Past Exhibitions at the KIA
|Rewards of Wisdom: Contemporary Chinese Ink Painting
March 23 - June 16
Over thousands of years, the tradition of Chinese calligraphy and painting has manifested a broad visual language that has served as a cultural wellspring for a person's artistic pursuits and inner character. The artists on view are influenced by millennia of tradition, including that of literati painting, an approach defined by emotional and intellectual growth as the pathway to quality artistic expression.
|The Feeling Is Mutual: New Work by Maya Freelon
March 14 - June 2, 2019
Praised as a "vibrant, beating assemblage of color," the tissue paper sculptures of Maya Freelon have been exhibited internationally in Paris, Italy, Jamaica, Madagascar, and in the U.S. at the Smithsonian Museum of African American Art. Fragile yet vibrant, they are imbued with the vigor of moving energy.
|2019 High School Area Show
April 26-May 26, 2019
This annual juried exhibition celebrates the work of high school artists in Southwest Michigan. Students who qualify may concurrently enter the 6th District Congressional Art Competition, and the winner will receive a trip to Washington DC to see their art on view in the U.S. Capitol. (shown: Finn Roberts, Van Buren Tech: An Out of Body Experience, digital art)
|The Expressionist Figure
January 19 - May 5, 2019
Abstract Expressionism, first developed in the 1940s, garnered an almost immediate reaction from a group of painters who began reintroducing the figure into this high-energy postwar movement. The Expressionist Figure examines a large group of the leading artists of the time, including important women painters and their contributions to mid-twentieth century expressionist painting. The exhibition includes prominent artists, from Deborah Remington (who co-founded the legendary Six Gallery in San Francisco), to the leading feminist painter of the late 20th century, Nancy Spero. During a self-imposed exile to Paris, Spero completed the important series, the Black Paris Paintings, and established herself as one of the important social and political artists of her time.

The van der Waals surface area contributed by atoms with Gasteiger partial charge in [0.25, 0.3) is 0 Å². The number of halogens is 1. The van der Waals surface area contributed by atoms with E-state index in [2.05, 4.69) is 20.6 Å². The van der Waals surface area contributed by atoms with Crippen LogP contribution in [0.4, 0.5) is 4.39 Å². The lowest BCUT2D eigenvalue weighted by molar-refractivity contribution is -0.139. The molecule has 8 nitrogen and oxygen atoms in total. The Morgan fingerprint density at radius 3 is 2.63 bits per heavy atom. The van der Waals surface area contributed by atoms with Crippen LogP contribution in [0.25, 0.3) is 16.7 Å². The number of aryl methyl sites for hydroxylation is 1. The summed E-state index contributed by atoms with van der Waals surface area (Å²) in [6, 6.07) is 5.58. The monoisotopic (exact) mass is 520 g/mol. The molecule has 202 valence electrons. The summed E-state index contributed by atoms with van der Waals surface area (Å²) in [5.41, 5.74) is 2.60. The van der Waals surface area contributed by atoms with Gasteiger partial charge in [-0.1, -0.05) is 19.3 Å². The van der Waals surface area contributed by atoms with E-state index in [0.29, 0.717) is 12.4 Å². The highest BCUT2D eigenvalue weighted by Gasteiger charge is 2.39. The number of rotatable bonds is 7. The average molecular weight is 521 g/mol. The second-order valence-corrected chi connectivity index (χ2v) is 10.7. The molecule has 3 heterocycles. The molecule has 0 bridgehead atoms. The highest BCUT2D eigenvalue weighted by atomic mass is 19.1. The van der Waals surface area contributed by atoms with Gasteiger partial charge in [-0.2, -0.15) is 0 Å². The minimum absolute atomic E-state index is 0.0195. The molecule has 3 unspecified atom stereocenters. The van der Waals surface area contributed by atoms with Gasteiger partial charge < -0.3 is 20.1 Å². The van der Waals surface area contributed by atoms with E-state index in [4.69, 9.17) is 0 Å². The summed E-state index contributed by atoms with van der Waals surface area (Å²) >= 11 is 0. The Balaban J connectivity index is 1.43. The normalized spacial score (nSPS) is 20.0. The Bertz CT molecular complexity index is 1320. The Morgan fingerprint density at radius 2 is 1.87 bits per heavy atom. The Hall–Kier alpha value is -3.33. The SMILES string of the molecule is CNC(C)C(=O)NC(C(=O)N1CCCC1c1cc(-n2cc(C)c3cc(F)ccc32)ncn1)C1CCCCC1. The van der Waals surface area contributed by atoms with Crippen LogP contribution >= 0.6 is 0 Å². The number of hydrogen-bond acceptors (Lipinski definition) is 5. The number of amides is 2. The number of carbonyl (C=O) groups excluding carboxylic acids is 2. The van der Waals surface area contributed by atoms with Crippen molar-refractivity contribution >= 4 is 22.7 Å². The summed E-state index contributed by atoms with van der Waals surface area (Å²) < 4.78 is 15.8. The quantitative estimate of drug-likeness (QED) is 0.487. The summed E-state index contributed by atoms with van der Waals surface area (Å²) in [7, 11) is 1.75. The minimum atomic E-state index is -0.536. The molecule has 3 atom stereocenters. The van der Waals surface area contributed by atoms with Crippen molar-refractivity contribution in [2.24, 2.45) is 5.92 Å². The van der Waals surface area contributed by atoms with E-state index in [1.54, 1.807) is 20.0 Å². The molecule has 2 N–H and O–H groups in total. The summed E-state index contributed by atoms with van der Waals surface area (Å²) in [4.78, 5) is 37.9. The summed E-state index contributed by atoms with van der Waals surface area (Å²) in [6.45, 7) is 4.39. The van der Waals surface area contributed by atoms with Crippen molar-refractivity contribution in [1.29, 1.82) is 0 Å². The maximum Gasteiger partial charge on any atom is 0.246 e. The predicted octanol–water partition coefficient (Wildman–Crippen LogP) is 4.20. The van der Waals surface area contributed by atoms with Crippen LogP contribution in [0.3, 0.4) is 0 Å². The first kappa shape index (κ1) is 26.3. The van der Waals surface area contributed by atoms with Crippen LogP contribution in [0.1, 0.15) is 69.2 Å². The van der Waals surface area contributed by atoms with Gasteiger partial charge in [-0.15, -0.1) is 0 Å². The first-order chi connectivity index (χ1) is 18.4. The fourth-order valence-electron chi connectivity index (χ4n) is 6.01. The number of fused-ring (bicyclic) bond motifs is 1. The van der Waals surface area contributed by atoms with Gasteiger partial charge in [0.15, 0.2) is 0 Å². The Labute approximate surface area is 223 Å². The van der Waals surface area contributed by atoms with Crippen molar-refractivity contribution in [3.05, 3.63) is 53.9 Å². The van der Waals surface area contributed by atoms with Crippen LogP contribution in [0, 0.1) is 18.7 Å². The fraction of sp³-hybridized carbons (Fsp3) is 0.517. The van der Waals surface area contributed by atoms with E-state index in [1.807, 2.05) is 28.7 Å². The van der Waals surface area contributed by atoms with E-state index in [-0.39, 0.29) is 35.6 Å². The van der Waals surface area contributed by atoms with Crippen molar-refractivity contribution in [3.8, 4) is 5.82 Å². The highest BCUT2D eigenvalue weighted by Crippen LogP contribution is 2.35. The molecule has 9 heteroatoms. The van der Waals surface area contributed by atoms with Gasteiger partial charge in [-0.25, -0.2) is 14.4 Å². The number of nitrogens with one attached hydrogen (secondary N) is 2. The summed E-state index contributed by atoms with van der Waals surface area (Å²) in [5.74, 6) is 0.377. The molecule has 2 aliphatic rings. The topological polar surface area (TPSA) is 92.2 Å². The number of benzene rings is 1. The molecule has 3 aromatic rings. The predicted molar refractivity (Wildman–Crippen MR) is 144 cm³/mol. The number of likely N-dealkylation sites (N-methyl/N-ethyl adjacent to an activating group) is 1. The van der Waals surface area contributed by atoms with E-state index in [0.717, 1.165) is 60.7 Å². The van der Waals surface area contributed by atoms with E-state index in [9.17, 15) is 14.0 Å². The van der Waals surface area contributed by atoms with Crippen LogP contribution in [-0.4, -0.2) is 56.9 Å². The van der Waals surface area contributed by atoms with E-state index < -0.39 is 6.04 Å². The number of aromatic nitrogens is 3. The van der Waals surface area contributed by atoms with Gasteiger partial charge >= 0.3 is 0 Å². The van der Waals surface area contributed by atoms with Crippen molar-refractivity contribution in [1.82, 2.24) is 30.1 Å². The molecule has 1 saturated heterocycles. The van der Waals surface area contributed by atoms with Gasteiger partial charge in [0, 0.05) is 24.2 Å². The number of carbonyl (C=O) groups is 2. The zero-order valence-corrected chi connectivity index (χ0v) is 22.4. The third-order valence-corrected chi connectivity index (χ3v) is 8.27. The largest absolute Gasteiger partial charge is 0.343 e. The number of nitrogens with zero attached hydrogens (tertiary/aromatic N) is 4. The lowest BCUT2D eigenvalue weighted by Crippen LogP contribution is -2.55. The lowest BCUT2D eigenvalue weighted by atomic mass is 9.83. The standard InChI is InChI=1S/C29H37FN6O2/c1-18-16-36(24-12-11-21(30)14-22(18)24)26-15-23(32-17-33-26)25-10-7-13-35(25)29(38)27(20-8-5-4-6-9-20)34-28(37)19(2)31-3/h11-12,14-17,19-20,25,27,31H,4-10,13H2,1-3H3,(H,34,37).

|Young Artists of Kalamazoo County
March 16 - April 14, 2019
Every year, art teachers in the Kalamazoo County schools (private, public, and charter schools) submit a selection of works produced by their students, featured in an exhibition that is a delight to behold. In one of our most popular shows each year, the KIA's galleries are filled with the most creative, colorful, whimsical art by young artists from kindergarten through eighth grades.
|Inka Essenhigh: A Fine Line
September 15 - January 6, 2019
Essenhigh is known for her experiments with enamel paint, traditional oils, and printmaking in her fantastical images of the everyday, both urban and rural. Essenhigh s large-format paintings are filled with otherworldly expression; ghosts and gods, monsters and maenads carry Essenhigh's portrayal of the 21st-century human from her brush into the viewer's imagination.
October 27 - March 3, 2019
Curated by Hans Ulrich Obrist, do it began in Paris in 1993 as a conversation about how exhibition formats could be rendered more flexible and open-ended. This discussion led to the question of whether written instructions by artists, as a point of departure, could be interpreted anew every time they were enacted. Nearly 20 years later, do it has been featured in at least 50 different locations worldwide. Each do it exhibition is uniquely site-specific because it engages the local community in a dialogue that responds to and adds a new set of instructions, while it remains global in the scope of its ever-expanding repertoire. This open exhibition model has become the longest-running and most far-reaching exhibition to ever take place, giving new meaning to the concept of the "Exhibition in Progress."
|Watanabe: Japanese Print Envoy
December 15, 2018-March 10, 2019
Japanese publisher Shozaburo Watanabe started his business in the early 20th century, studying the traditions of Japanese woodcuts and hiring printers who could master the old techniques. To distinguish his prints, he hired designers capable of combining traditional subjects with the new style. Like the prints of the previous century, his were colorful images of Japan's people and natural beauty, but with a fresh, western-influenced style to appeal to European and American art-lovers. His leadership established a new aesthetic in the print market.